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The Africa Confidential Blog

  • 16th April 2020

Cautious concession from the G-20

Blue Lines

So far, Africa has not seen the death tolls that have become daily reality in Europe and North America, but the scale of the damage to its economies from the coronavirus pandemic is becoming clearer.

On 15 April, the International Monetary Fund forecast that Africa's economy will shrink by at least 1.6% in 2020, and its real income per head will fall by 3.9%. Earlier that day the Group of 20, pushed by France's President Emmanuel Macron, agreed to suspend some debt payments due from 77 of the poorest countries. It will cover US$12 billion of debt service, but the ministers insisted that deferred payments should be made between 2022 and 2024, along with interest accrued. This may just postpone unmanageable obligations if the IMF's forecasts of the pandemic's medium-term effects prove true.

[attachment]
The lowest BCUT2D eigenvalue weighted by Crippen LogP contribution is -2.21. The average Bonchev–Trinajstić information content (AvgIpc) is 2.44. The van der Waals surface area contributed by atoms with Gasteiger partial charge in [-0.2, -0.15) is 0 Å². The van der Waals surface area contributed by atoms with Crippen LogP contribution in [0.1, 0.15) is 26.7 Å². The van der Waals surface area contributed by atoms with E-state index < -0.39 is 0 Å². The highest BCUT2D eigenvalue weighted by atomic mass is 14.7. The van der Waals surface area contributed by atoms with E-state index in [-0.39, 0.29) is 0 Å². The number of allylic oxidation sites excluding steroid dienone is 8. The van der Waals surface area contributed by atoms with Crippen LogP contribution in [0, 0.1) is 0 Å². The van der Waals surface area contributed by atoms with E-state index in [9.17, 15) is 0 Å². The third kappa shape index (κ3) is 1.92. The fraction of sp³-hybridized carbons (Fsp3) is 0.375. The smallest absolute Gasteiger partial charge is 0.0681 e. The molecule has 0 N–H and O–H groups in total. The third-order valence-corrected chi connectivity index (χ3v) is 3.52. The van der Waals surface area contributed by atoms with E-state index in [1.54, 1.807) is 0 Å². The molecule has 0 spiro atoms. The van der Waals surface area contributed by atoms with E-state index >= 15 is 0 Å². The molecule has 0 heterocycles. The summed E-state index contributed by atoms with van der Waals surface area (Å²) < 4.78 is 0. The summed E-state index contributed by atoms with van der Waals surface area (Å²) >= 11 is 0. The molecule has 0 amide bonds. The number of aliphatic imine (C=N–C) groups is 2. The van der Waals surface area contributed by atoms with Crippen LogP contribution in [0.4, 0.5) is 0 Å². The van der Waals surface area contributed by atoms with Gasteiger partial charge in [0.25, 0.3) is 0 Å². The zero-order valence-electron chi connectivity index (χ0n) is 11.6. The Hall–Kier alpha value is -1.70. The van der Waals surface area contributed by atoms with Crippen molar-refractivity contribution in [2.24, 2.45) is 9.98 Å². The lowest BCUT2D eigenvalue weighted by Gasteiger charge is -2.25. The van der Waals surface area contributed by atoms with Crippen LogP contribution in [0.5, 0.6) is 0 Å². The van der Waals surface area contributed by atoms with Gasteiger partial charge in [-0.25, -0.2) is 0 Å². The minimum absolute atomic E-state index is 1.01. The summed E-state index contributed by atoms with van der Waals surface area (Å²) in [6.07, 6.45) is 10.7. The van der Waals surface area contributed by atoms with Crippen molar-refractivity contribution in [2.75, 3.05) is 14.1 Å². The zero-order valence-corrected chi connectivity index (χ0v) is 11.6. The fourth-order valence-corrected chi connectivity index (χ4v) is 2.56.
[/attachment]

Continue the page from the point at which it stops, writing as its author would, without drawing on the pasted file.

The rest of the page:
The G-20 resisted calls to work with the UN on a coordinated response to the pandemic including a special forum on debt restructuring and finance in developing economies. Well ahead of the G-20, the IMF has cancelled debt payments from 25 countries over the next six months and allocated $100bn for emergency loans.

Staying apart from these initiatives are the commercial creditors due to collect some $8bn in service payments, say French officials, from 77 poor states over the next year. Banks say they are not planning any debt restructuring, warning that defaults would lock countries out of the market. Yet they will face more pressure to make concessions at the IMF and World Bank meeting on 17 April.